AARP Wisconsin: Plan to fund 3 intergenerational craft sessions in Greendale wins AARP WI ‘Small Dollar, Big Impact’ grant

Contact: Jim Flaherty, Communications Director
Office 608/ 286-6308 – Cell 608/ 698-0928,

GREENDALE, WI – A proposal submitted by the Village of Greendale Health Department to fund activities at two upcoming public crafting sessions and a third session at a senior living facility in Greendale has been selected to receive an AARP Wisconsin “Small Dollar, Big Impact” grant.

The $1,000 grant will be used to fund craft materials, supplies, snacks, and use of the event facilities at two separate crafting sessions at the Field Workshop in Greendale. A third event, to be held at the Harbour Village, will offer residents at the senior living facility the opportunity to invite a grandchild to join them and work together on craft activities.

The dates for all three crafting events will soon be posted on Greendale’s health
department website and Facebook page once they are available. Organizers say the events are designed to strengthen intergenerational bonding and contribute to improved mental health and resiliency of older adults. Programs like these “can enhance confidence, self-esteem, and social skills while contributing to their emotional and overall health and well-being,” said Shawne Johnson, Public Health Manager for the Greendale Health Department, who submitted the grant proposal.

AARP Wisconsin is awarding grants each month throughout 2022 to projects across the state that are designed to improve communities and make them better places for everyone to live, work and play as they age. Judges selected this project for a $1,000 grant after reviewing dozens of proposals submitted from all over the state.

“Our panel of judges appreciated that the Village of Greendale is incorporating the intergenerational piece into the public craft sessions,” said Amber Miller, Associate State Director of Community Outreach for AARP Wisconsin. “The in-person interaction between people of all ages allows for an opportunity to learn from one another and combat isolation.”

Johnson said the health department is deeply appreciative of the grant and is excited to host the crafting events. “We look forward to carrying out this project as we know a close relationship between grandparents and grandchildren is mutually beneficial when it comes to the health and well-being of both,” she said.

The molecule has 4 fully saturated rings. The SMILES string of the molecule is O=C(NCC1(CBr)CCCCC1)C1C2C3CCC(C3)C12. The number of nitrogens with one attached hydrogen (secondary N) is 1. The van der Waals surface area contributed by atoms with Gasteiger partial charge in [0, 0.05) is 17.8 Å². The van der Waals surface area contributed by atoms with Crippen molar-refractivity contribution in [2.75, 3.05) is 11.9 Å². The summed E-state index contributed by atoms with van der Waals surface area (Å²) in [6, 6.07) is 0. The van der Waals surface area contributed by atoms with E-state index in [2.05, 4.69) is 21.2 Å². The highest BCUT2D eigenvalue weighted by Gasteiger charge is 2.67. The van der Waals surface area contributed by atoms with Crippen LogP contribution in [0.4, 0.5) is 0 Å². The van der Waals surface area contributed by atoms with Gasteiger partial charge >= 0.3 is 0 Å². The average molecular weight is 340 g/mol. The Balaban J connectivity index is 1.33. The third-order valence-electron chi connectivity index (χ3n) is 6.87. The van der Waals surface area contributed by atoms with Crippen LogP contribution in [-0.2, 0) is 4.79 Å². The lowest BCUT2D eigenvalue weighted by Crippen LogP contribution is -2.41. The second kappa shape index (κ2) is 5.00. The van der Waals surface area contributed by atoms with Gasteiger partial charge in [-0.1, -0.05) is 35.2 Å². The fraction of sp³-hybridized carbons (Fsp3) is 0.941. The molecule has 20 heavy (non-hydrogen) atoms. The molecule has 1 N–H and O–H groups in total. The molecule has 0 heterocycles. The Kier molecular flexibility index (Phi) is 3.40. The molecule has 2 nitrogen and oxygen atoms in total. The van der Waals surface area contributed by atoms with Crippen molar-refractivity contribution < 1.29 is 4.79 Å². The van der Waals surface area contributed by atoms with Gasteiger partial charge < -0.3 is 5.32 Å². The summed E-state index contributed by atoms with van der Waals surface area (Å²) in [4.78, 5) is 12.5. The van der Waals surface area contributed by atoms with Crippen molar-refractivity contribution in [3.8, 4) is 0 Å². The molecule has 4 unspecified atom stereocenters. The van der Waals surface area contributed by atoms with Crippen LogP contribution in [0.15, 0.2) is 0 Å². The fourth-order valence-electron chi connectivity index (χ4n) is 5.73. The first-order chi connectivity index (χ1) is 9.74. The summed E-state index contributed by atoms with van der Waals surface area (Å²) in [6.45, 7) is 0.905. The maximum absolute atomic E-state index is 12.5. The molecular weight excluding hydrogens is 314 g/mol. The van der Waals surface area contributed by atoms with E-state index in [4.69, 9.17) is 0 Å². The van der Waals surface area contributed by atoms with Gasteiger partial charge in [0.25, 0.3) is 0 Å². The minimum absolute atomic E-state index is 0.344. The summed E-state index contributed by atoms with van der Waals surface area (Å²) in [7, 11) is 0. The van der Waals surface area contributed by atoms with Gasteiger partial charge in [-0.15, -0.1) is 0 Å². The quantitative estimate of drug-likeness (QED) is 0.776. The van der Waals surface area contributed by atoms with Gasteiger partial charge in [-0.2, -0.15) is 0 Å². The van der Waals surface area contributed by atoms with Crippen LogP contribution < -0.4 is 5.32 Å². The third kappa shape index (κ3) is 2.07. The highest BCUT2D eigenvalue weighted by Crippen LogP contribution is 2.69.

In January, a survey of older adults was completed by members of the Greendale community that asked residents how they like to interact with their grandchildren, what challenges make it hard to connect with them, and what would help them create stronger relationships with their grandchildren.

This grant will enable Greendale to use those survey results to make an impact with intergenerational programming by sponsoring these three community events. The first two events will take place at the Field Workshop, which is an all-ages art studio and tinker lab where guests can explore their creative side through hands-on projects.

“These events are targeted at grandparents and their grandchildren and will involve them working side-by-side on creative projects of their choice as a way to participate in fun and interactive bonding activities,” Johnson said. Hot cocoa and cookies will be provided along with conversation starter cards on the snack table.

The Successful Aging in Greendale (SAGE) committee’s Livable Community Action Plan includes activities related to increasing social participation and reducing social isolation of older adults. When this project was presented at a recent SAGE meeting, members were inspired by its uniqueness and got involved early on in developing the plan on how to best promote the survey to grandparents.

Members also brainstormed possible community activities which could be implemented to increase bonding between grandparents and grandchildren. The project activities will be promoted to the health department’s website and social media sites.

“The Greendale Health Department has a focus on promoting wellness and improving the health of all community members. Our values include health equity, partnerships, stewardship, and unity,” Johnson said. “We intuitively know the value of the relationship between grandparents and grandchildren, but we have never previously implemented specific activities to strengthen that bond.”

AARP Wisconsin’s launched its “Small Dollar, Big Impact” grant program in 2020 and is now in its third year of helping proposed projects move forward in rural and urban parts of the state.

“This project fits perfectly with the spirit and intent of the Small Dollar, Big Impact grant program,” said AARP Wisconsin Interim State Director Christina FitzPatrick. “Our goal is to support communities as they make positive changes that inspire long-term progress on livable issues. This proposal hits that nail right on the head.”

The grant program is open to some nonprofits and government entities. For more
information on the program, visit